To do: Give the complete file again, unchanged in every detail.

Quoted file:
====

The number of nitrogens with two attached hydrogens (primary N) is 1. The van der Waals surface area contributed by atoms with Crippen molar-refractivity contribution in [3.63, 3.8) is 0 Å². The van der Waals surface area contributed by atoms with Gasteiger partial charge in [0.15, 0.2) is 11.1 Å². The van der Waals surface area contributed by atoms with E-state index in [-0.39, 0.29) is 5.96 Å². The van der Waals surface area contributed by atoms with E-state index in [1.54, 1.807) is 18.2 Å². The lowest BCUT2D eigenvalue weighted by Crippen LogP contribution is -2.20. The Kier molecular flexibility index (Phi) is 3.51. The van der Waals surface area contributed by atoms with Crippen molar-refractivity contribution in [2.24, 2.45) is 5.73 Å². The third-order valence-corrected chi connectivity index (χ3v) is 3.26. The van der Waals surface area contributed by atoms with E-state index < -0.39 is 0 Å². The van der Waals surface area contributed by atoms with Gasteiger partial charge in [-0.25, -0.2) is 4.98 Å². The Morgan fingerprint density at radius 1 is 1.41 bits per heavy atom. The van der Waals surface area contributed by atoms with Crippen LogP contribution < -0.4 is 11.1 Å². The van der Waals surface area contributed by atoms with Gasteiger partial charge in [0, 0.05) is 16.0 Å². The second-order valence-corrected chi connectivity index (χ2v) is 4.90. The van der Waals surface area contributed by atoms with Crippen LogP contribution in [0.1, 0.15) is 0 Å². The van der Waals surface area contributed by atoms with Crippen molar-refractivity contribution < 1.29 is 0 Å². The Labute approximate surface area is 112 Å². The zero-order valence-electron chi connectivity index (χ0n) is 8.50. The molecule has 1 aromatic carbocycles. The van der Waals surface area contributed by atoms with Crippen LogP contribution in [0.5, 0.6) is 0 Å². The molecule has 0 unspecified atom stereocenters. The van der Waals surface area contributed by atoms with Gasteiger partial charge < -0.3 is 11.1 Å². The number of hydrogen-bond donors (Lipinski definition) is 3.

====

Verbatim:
The number of nitrogens with two attached hydrogens (primary N) is 1. The van der Waals surface area contributed by atoms with Crippen molar-refractivity contribution in [3.63, 3.8) is 0 Å². The van der Waals surface area contributed by atoms with Gasteiger partial charge in [0.15, 0.2) is 11.1 Å². The van der Waals surface area contributed by atoms with E-state index in [-0.39, 0.29) is 5.96 Å². The van der Waals surface area contributed by atoms with E-state index in [1.54, 1.807) is 18.2 Å². The lowest BCUT2D eigenvalue weighted by Crippen LogP contribution is -2.20. The Kier molecular flexibility index (Phi) is 3.51. The van der Waals surface area contributed by atoms with Crippen molar-refractivity contribution in [2.24, 2.45) is 5.73 Å². The third-order valence-corrected chi connectivity index (χ3v) is 3.26. The van der Waals surface area contributed by atoms with E-state index < -0.39 is 0 Å². The van der Waals surface area contributed by atoms with Gasteiger partial charge in [-0.25, -0.2) is 4.98 Å². The Morgan fingerprint density at radius 1 is 1.41 bits per heavy atom. The van der Waals surface area contributed by atoms with Crippen LogP contribution < -0.4 is 11.1 Å². The van der Waals surface area contributed by atoms with Gasteiger partial charge in [0, 0.05) is 16.0 Å². The second-order valence-corrected chi connectivity index (χ2v) is 4.90. The van der Waals surface area contributed by atoms with Crippen LogP contribution in [0.1, 0.15) is 0 Å². The van der Waals surface area contributed by atoms with Crippen molar-refractivity contribution < 1.29 is 0 Å². The Labute approximate surface area is 112 Å². The zero-order valence-electron chi connectivity index (χ0n) is 8.50. The molecule has 1 aromatic carbocycles. The van der Waals surface area contributed by atoms with Crippen LogP contribution in [0.5, 0.6) is 0 Å². The molecule has 0 unspecified atom stereocenters. The van der Waals surface area contributed by atoms with Gasteiger partial charge < -0.3 is 11.1 Å². The number of hydrogen-bond donors (Lipinski definition) is 3.